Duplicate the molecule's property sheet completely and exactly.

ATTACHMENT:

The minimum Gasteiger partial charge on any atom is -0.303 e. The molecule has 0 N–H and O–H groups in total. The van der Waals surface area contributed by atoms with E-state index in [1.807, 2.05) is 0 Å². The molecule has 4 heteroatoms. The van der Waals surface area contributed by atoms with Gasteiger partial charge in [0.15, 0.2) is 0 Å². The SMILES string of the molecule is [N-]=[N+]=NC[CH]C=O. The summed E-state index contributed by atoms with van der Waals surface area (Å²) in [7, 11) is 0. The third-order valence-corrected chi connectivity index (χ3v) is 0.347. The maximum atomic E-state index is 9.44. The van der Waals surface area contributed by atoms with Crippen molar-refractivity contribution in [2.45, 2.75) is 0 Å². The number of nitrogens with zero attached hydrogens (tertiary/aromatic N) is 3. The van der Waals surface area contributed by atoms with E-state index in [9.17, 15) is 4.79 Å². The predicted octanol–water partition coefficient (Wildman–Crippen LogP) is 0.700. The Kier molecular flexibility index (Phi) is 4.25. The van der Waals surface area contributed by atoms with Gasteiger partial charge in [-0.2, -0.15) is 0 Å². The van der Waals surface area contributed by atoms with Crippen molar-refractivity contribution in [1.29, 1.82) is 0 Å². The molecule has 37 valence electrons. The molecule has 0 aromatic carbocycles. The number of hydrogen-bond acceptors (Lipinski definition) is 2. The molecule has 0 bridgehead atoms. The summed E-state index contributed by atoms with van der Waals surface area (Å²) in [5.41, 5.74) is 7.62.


The minimum Gasteiger partial charge on any atom is -0.303 e. The molecule has 0 N–H and O–H groups in total. The van der Waals surface area contributed by atoms with E-state index in [1.807, 2.05) is 0 Å². The molecule has 4 heteroatoms. The van der Waals surface area contributed by atoms with Gasteiger partial charge in [0.15, 0.2) is 0 Å². The SMILES string of the molecule is [N-]=[N+]=NC[CH]C=O. The summed E-state index contributed by atoms with van der Waals surface area (Å²) in [7, 11) is 0. The third-order valence-corrected chi connectivity index (χ3v) is 0.347. The maximum atomic E-state index is 9.44. The van der Waals surface area contributed by atoms with Crippen molar-refractivity contribution in [2.45, 2.75) is 0 Å². The number of nitrogens with zero attached hydrogens (tertiary/aromatic N) is 3. The van der Waals surface area contributed by atoms with E-state index in [9.17, 15) is 4.79 Å². The predicted octanol–water partition coefficient (Wildman–Crippen LogP) is 0.700. The Kier molecular flexibility index (Phi) is 4.25. The van der Waals surface area contributed by atoms with Gasteiger partial charge in [-0.2, -0.15) is 0 Å². The van der Waals surface area contributed by atoms with Crippen molar-refractivity contribution in [1.29, 1.82) is 0 Å². The molecule has 37 valence electrons. The molecule has 0 aromatic carbocycles. The number of hydrogen-bond acceptors (Lipinski definition) is 2. The molecule has 0 bridgehead atoms. The summed E-state index contributed by atoms with van der Waals surface area (Å²) in [5.41, 5.74) is 7.62.